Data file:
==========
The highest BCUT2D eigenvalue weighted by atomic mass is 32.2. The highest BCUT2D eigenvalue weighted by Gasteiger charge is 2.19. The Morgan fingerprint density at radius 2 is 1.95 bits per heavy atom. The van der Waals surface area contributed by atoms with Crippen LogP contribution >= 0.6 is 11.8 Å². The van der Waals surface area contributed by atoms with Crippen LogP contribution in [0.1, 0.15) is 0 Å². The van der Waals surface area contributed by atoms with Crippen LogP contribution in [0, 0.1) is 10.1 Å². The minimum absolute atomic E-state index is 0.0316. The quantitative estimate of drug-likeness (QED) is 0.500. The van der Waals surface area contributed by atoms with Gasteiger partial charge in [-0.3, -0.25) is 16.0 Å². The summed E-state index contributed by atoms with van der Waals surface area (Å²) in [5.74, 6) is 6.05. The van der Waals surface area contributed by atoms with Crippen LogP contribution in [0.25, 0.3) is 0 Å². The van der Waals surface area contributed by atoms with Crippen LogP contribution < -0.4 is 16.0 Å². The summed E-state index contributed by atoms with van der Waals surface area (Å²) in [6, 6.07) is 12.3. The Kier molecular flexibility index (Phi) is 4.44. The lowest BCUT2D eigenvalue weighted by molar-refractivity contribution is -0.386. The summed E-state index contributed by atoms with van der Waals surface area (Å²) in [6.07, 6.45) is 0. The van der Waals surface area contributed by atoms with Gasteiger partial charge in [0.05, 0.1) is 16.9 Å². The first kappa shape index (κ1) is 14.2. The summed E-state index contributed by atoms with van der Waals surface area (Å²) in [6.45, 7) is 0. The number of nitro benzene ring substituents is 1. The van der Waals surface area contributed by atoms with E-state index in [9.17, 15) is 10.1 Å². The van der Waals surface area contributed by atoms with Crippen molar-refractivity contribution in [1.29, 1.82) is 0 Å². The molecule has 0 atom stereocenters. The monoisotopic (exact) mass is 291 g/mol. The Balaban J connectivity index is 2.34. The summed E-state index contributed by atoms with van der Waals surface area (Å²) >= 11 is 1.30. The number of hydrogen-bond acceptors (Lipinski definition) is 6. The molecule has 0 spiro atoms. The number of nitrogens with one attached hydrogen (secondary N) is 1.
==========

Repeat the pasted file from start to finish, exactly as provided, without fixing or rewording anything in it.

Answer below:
The highest BCUT2D eigenvalue weighted by atomic mass is 32.2. The highest BCUT2D eigenvalue weighted by Gasteiger charge is 2.19. The Morgan fingerprint density at radius 2 is 1.95 bits per heavy atom. The van der Waals surface area contributed by atoms with Crippen LogP contribution >= 0.6 is 11.8 Å². The van der Waals surface area contributed by atoms with Crippen LogP contribution in [0.1, 0.15) is 0 Å². The van der Waals surface area contributed by atoms with Crippen LogP contribution in [0, 0.1) is 10.1 Å². The minimum absolute atomic E-state index is 0.0316. The quantitative estimate of drug-likeness (QED) is 0.500. The van der Waals surface area contributed by atoms with Gasteiger partial charge in [-0.3, -0.25) is 16.0 Å². The summed E-state index contributed by atoms with van der Waals surface area (Å²) in [5.74, 6) is 6.05. The van der Waals surface area contributed by atoms with Crippen LogP contribution in [0.25, 0.3) is 0 Å². The van der Waals surface area contributed by atoms with Crippen LogP contribution < -0.4 is 16.0 Å². The summed E-state index contributed by atoms with van der Waals surface area (Å²) in [6, 6.07) is 12.3. The Kier molecular flexibility index (Phi) is 4.44. The lowest BCUT2D eigenvalue weighted by molar-refractivity contribution is -0.386. The summed E-state index contributed by atoms with van der Waals surface area (Å²) in [6.07, 6.45) is 0. The van der Waals surface area contributed by atoms with Gasteiger partial charge in [0.05, 0.1) is 16.9 Å². The first kappa shape index (κ1) is 14.2. The summed E-state index contributed by atoms with van der Waals surface area (Å²) in [6.45, 7) is 0. The number of nitro benzene ring substituents is 1. The van der Waals surface area contributed by atoms with E-state index in [9.17, 15) is 10.1 Å². The van der Waals surface area contributed by atoms with Crippen molar-refractivity contribution in [1.29, 1.82) is 0 Å². The molecule has 0 atom stereocenters. The monoisotopic (exact) mass is 291 g/mol. The Balaban J connectivity index is 2.34. The summed E-state index contributed by atoms with van der Waals surface area (Å²) >= 11 is 1.30. The number of hydrogen-bond acceptors (Lipinski definition) is 6. The molecule has 0 spiro atoms. The number of nitrogens with one attached hydrogen (secondary N) is 1.